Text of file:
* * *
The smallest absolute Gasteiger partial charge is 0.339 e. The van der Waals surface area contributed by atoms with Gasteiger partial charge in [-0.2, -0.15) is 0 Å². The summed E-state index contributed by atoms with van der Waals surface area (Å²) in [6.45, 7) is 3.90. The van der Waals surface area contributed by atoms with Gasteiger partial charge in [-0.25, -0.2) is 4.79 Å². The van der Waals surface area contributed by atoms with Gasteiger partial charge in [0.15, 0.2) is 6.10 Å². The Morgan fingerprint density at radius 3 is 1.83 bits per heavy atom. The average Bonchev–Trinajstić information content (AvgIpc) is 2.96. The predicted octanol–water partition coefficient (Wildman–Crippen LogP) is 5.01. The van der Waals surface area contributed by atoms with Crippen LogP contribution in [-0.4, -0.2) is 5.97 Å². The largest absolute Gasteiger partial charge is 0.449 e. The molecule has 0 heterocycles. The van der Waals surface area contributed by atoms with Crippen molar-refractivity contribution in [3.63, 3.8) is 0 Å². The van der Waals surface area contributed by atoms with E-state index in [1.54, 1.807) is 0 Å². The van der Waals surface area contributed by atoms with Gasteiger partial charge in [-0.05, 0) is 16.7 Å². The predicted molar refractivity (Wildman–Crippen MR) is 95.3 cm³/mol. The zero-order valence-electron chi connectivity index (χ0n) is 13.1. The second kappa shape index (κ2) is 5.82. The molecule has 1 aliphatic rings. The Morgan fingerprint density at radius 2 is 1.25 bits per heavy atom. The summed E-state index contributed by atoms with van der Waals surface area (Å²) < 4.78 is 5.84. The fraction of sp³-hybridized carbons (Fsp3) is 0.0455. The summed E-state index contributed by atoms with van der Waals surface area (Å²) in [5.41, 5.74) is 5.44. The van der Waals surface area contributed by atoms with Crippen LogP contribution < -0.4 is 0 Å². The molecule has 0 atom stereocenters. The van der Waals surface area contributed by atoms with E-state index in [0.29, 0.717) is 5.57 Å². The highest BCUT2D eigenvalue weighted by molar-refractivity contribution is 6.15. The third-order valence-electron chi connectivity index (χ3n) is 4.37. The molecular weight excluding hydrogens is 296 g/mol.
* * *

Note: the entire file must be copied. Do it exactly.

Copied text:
The smallest absolute Gasteiger partial charge is 0.339 e. The van der Waals surface area contributed by atoms with Gasteiger partial charge in [-0.2, -0.15) is 0 Å². The summed E-state index contributed by atoms with van der Waals surface area (Å²) in [6.45, 7) is 3.90. The van der Waals surface area contributed by atoms with Gasteiger partial charge in [-0.25, -0.2) is 4.79 Å². The van der Waals surface area contributed by atoms with Gasteiger partial charge in [0.15, 0.2) is 6.10 Å². The Morgan fingerprint density at radius 3 is 1.83 bits per heavy atom. The average Bonchev–Trinajstić information content (AvgIpc) is 2.96. The predicted octanol–water partition coefficient (Wildman–Crippen LogP) is 5.01. The van der Waals surface area contributed by atoms with Crippen LogP contribution in [-0.4, -0.2) is 5.97 Å². The largest absolute Gasteiger partial charge is 0.449 e. The molecule has 0 heterocycles. The van der Waals surface area contributed by atoms with Crippen molar-refractivity contribution in [3.63, 3.8) is 0 Å². The van der Waals surface area contributed by atoms with E-state index in [1.54, 1.807) is 0 Å². The van der Waals surface area contributed by atoms with Gasteiger partial charge in [-0.05, 0) is 16.7 Å². The predicted molar refractivity (Wildman–Crippen MR) is 95.3 cm³/mol. The zero-order valence-electron chi connectivity index (χ0n) is 13.1. The second kappa shape index (κ2) is 5.82. The molecule has 1 aliphatic rings. The Morgan fingerprint density at radius 2 is 1.25 bits per heavy atom. The summed E-state index contributed by atoms with van der Waals surface area (Å²) < 4.78 is 5.84. The fraction of sp³-hybridized carbons (Fsp3) is 0.0455. The summed E-state index contributed by atoms with van der Waals surface area (Å²) in [5.41, 5.74) is 5.44. The van der Waals surface area contributed by atoms with Crippen LogP contribution < -0.4 is 0 Å². The molecule has 0 atom stereocenters. The van der Waals surface area contributed by atoms with E-state index in [0.29, 0.717) is 5.57 Å². The highest BCUT2D eigenvalue weighted by molar-refractivity contribution is 6.15. The third-order valence-electron chi connectivity index (χ3n) is 4.37. The molecular weight excluding hydrogens is 296 g/mol.